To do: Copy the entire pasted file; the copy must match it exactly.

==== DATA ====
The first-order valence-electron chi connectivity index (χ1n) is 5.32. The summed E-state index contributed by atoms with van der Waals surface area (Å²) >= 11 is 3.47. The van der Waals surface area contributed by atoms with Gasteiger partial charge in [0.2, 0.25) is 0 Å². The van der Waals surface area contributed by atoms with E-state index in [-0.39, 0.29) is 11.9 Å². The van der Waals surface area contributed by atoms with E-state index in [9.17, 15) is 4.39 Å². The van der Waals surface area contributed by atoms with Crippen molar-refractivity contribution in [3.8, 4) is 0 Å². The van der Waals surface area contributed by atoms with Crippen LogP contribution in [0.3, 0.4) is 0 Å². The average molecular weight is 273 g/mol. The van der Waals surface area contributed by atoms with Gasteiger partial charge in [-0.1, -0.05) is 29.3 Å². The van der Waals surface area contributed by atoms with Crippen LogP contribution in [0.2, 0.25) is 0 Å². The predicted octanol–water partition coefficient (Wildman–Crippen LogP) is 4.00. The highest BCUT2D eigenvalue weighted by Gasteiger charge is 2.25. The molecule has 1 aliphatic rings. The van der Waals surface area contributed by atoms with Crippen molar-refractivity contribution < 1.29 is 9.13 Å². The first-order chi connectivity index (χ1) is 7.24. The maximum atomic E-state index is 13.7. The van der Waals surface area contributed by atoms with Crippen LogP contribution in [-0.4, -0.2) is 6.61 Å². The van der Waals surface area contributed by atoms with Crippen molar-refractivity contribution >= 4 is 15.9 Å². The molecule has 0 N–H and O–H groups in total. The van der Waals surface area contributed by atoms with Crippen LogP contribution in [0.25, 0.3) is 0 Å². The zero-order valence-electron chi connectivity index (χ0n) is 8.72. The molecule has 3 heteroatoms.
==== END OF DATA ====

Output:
The first-order valence-electron chi connectivity index (χ1n) is 5.32. The summed E-state index contributed by atoms with van der Waals surface area (Å²) >= 11 is 3.47. The van der Waals surface area contributed by atoms with Gasteiger partial charge in [0.2, 0.25) is 0 Å². The van der Waals surface area contributed by atoms with E-state index in [-0.39, 0.29) is 11.9 Å². The van der Waals surface area contributed by atoms with E-state index in [9.17, 15) is 4.39 Å². The van der Waals surface area contributed by atoms with Crippen molar-refractivity contribution in [3.8, 4) is 0 Å². The van der Waals surface area contributed by atoms with Crippen LogP contribution in [0.3, 0.4) is 0 Å². The average molecular weight is 273 g/mol. The van der Waals surface area contributed by atoms with Gasteiger partial charge in [-0.1, -0.05) is 29.3 Å². The van der Waals surface area contributed by atoms with Crippen LogP contribution in [0.2, 0.25) is 0 Å². The predicted octanol–water partition coefficient (Wildman–Crippen LogP) is 4.00. The highest BCUT2D eigenvalue weighted by Gasteiger charge is 2.25. The molecule has 1 aliphatic rings. The van der Waals surface area contributed by atoms with Crippen molar-refractivity contribution < 1.29 is 9.13 Å². The first-order chi connectivity index (χ1) is 7.24. The maximum atomic E-state index is 13.7. The van der Waals surface area contributed by atoms with Crippen LogP contribution in [-0.4, -0.2) is 6.61 Å². The van der Waals surface area contributed by atoms with Crippen molar-refractivity contribution >= 4 is 15.9 Å². The molecule has 0 N–H and O–H groups in total. The van der Waals surface area contributed by atoms with Crippen LogP contribution in [0.25, 0.3) is 0 Å². The zero-order valence-electron chi connectivity index (χ0n) is 8.72. The molecule has 3 heteroatoms.